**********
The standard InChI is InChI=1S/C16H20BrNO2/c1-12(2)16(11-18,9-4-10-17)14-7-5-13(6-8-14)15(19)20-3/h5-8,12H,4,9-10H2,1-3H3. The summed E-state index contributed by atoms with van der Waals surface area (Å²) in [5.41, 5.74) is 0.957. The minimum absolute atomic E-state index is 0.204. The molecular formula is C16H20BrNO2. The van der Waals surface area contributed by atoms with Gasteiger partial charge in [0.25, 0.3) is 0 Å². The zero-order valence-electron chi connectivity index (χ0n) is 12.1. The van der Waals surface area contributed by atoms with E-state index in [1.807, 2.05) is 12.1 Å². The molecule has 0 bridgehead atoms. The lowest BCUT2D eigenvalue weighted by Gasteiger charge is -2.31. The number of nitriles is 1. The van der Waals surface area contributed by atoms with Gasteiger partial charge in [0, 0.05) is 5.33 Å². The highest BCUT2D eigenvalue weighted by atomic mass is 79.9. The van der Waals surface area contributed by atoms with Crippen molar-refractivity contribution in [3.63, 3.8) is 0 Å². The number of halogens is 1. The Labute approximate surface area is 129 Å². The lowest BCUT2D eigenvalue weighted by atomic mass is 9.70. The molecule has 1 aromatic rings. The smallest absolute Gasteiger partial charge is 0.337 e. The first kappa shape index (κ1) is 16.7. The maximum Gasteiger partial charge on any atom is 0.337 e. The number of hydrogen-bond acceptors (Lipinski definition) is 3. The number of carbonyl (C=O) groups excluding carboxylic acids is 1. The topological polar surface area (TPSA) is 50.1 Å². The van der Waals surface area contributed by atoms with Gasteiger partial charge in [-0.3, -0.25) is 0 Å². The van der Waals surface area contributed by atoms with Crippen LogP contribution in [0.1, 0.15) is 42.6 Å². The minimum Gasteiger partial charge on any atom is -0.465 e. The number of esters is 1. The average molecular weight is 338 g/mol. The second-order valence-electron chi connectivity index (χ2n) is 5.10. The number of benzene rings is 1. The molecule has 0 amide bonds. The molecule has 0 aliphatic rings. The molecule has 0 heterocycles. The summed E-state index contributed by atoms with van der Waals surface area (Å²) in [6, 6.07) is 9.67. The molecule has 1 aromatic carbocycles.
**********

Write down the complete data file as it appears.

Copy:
The standard InChI is InChI=1S/C16H20BrNO2/c1-12(2)16(11-18,9-4-10-17)14-7-5-13(6-8-14)15(19)20-3/h5-8,12H,4,9-10H2,1-3H3. The summed E-state index contributed by atoms with van der Waals surface area (Å²) in [5.41, 5.74) is 0.957. The minimum absolute atomic E-state index is 0.204. The molecular formula is C16H20BrNO2. The van der Waals surface area contributed by atoms with Gasteiger partial charge in [0.25, 0.3) is 0 Å². The zero-order valence-electron chi connectivity index (χ0n) is 12.1. The van der Waals surface area contributed by atoms with E-state index in [1.807, 2.05) is 12.1 Å². The molecule has 0 bridgehead atoms. The lowest BCUT2D eigenvalue weighted by Gasteiger charge is -2.31. The number of nitriles is 1. The van der Waals surface area contributed by atoms with Gasteiger partial charge in [0, 0.05) is 5.33 Å². The highest BCUT2D eigenvalue weighted by atomic mass is 79.9. The van der Waals surface area contributed by atoms with Crippen molar-refractivity contribution in [3.63, 3.8) is 0 Å². The number of halogens is 1. The Labute approximate surface area is 129 Å². The lowest BCUT2D eigenvalue weighted by atomic mass is 9.70. The molecule has 1 aromatic rings. The smallest absolute Gasteiger partial charge is 0.337 e. The first kappa shape index (κ1) is 16.7. The maximum Gasteiger partial charge on any atom is 0.337 e. The number of hydrogen-bond acceptors (Lipinski definition) is 3. The number of carbonyl (C=O) groups excluding carboxylic acids is 1. The topological polar surface area (TPSA) is 50.1 Å². The van der Waals surface area contributed by atoms with Gasteiger partial charge in [-0.3, -0.25) is 0 Å². The van der Waals surface area contributed by atoms with Crippen LogP contribution in [0.1, 0.15) is 42.6 Å². The minimum Gasteiger partial charge on any atom is -0.465 e. The number of esters is 1. The average molecular weight is 338 g/mol. The second-order valence-electron chi connectivity index (χ2n) is 5.10. The number of benzene rings is 1. The molecule has 0 amide bonds. The molecule has 0 aliphatic rings. The molecule has 0 heterocycles. The summed E-state index contributed by atoms with van der Waals surface area (Å²) in [6, 6.07) is 9.67. The molecule has 1 aromatic carbocycles.